Falling in Love with Hominids is Hopkinson’s second collection of short fiction, published some fourteen years after Skin Folk. She’s also edited/contributed to four others: Whispers from the Cotton Tree Root: Caribbean Fabulist Fiction (2000); Mojo: Conjure Stories (2003); So Long Been Dreaming: Postcolonial Science Fiction & Fantasy (2004); and Tesseracts Nine: New Canadian Speculative Fiction (2005). Born in Jamaica and raised in a middle/creative class literary environment, Hopkinson moved to Toronto at the age of sixteen and currently lives in Riverside, California. Her work often draws on Caribbean history and language, and exhibits wonderful diversity: gender, race, sexuality, nationality, you name it.

These hallmarks are on full display in Falling in Love with Hominids, which features eighteen new and previously published tales. An eclectic mix of fantasy, science fiction, magical realism, fairy tale retellings, and the outright absurd, the stories found here are both highly entertaining and marvelously profound. The protagonists grapple with a variety of issues, from the mundane to the otherworldly: navigating the perilous landscape of adolescence; the politics of black hair; sexual abuse and assault; racism, misogyny, and homophobia; grief and loss; what it means to be human (and whether this status can even be relegated to humans); and the possibilities of alien visitation and botanic sentience.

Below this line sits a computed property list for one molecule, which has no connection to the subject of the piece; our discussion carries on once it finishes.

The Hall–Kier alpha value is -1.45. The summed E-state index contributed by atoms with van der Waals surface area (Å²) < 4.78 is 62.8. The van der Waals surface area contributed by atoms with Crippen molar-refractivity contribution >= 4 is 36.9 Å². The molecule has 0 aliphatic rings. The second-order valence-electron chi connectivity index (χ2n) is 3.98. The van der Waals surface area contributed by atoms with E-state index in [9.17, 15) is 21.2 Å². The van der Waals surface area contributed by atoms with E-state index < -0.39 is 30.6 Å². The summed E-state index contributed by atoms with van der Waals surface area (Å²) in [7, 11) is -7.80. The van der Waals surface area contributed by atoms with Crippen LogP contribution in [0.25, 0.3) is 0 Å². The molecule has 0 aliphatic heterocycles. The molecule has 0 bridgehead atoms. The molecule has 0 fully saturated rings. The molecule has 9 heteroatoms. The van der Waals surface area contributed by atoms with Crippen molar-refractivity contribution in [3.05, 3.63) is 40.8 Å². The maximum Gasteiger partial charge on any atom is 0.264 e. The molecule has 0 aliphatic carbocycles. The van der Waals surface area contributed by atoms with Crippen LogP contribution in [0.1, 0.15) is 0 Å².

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Book Review: Waiting for the Machines to Fall Asleep, Peter Öberg, ed. (2015)

Wednesday, July 29th, 2015

A Mostly-Solid Batch of Swedish Speculative Fiction with a Few Standouts

three out of five stars

(Full disclosure: I received a free electronic copy of this book for review from the publisher. Trigger warning for rape and violence.)

Short story collections are always a little tricky to rate, especially when there are a number of different contributors. In Waiting for the Machines to Fall Asleep, there are exactly twenty-six. The unifying factor? All are Swedish authors, and the anthology has a speculative fiction/scifi/fantastical bent. Keeping with the title, most of the contributions are science fiction, or at least science fiction-y, with robots and AI figuring into many of the plots. As promised, steampunk horses (in an old timey Western setting, no less!) and sassy goblins also make an appearance.